Nothing that happens Saturday at the Dome matters. The title game will be between LSU and Alabama no matter what because those with the votes think they are the best two teams. They might be but they also might not.

If Alabama beats LSU who’s the real national champion? Don’t they need a tie breaking game? If LSU wins what have they proven? They can beat a team they’ve beaten before?

Curse you BCS for leaving me no choice but to pull for the dawgs Saturday.

The Last Democrat in Georgia November 29, 2011 at 10:49 am

The title game will be between LSU and ‘Bama unless UGA just happens to rip LSU a new one, in which case all of the talking heads on TV will jump right off of the LSU bandwagon and onto the bandwagon of the newest flavor of the week or month, be it Oklahoma State (if they beat Oklahoma), Stanford or whatever possible title game matchup that can bring the biggest TV ratings, crowds and profits.

At the risk of stating the obvious, an LSU-’Bama rematch in the BCS Title Game attracts the media hype, the crowds (huge fanbases that would follow their championship-contending teams to the ends of the earth to see them play in the big game), the viewers, the TV ratings (maximum ad revenue) and brings in the all-around megabucks. Not-to-mention that having two of its most storied teams and recognized programs from the same division brings the already unquestionably most dominant SEC an unparalleled amount of prestige in the nation’s most popular sport while automatically bringing the conference its sixth-straight BCS title.

There’s so much money and prestige on the line for the SEC and college football as a whole in Saturday’s SEC Title Game that the Bulldogs likely will not get many calls going their way. Expect to see every hold, slight flinch and wrong breath be called against the Bulldogs this Saturday so that the league (the SEC) ensures that it laughs all the way to an even bigger bank, yet again.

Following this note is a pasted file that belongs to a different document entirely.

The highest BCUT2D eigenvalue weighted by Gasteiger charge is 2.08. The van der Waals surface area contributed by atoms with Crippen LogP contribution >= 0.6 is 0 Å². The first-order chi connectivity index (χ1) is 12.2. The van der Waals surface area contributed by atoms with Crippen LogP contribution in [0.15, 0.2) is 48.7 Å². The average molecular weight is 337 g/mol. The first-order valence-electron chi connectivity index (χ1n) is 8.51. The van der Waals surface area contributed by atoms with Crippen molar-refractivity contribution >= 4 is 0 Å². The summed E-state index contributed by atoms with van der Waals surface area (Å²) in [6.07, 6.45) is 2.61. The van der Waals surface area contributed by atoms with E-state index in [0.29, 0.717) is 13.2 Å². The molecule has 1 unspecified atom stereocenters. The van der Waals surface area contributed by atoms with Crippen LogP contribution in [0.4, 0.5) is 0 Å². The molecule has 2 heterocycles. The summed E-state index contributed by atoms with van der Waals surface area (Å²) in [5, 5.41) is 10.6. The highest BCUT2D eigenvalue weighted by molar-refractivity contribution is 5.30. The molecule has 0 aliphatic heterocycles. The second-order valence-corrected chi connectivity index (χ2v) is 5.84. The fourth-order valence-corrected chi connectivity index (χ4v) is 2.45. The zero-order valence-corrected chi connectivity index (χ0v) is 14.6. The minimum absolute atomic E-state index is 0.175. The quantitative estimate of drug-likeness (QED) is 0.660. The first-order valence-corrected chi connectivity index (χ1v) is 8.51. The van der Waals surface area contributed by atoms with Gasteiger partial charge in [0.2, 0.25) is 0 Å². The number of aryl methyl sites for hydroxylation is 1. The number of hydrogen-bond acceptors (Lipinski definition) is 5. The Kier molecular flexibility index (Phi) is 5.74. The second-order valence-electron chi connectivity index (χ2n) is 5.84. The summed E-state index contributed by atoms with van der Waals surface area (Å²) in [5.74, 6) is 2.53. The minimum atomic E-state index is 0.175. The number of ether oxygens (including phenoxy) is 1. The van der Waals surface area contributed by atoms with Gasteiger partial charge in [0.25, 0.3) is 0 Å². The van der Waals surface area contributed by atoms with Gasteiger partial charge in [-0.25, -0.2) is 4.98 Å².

Rambler1414 November 29, 2011 at 2:00 pm

“The title game will be between LSU and Alabama no matter what because those with the votes think they are the best two teams.”

Because teams like Oklahoma, Oklahoma State, Oregon, Stanford, VA Tech all lost and don’t have the SOS that the SEC teams have.

“If Alabama beats LSU who’s the real national champion? Don’t they need a tie breaking game? If LSU wins what have they proven? They can beat a team they’ve beaten before?”

If you remember, this has happened before, before the BCS even existed. In 1996, FSU beat UF in the regular season, got pitted against them in a rematch for the national championship in the Sugar Bowl and got slaughtered 52-20.

Does the BCS suck? Yes.
But you can’t use the “bad for college football” argument to fight it because the business side of the sport has seen a tremendous rise over the past 20 years.

The Last Democrat in Georgia November 29, 2011 at 5:48 pm

“Does the BCS suck? Yes.
But you can’t use the “bad for college football” argument to fight it because the business side of the sport has seen a tremendous rise over the past 20 years.”

Exactly. For the powers-that-be in college football, the interest that the confusion and controversy the BCS sometimes sparks and the bowl system (a 12-game regular season and a bowl game as opposed to a 10-game regular season and a playoff) means only one thing: CH-CHING!

Like I said, it’s better (and more profitable at this point) for the college football powers-that-be to argue over who might be number-one rather than it is argue over who might be number-eight or number-16.

TheEiger November 29, 2011 at 7:27 am

Jason – do you know where to find the poll that the link above references about Saxby? I briefly saw the numbers last night on Channel 2 and thought that his approval was 26 to disapprove some where in the 30 range. If that’s the case he should be worried.

Jason November 29, 2011 at 7:31 am

Insider Advantage, but it’s behind a paywall.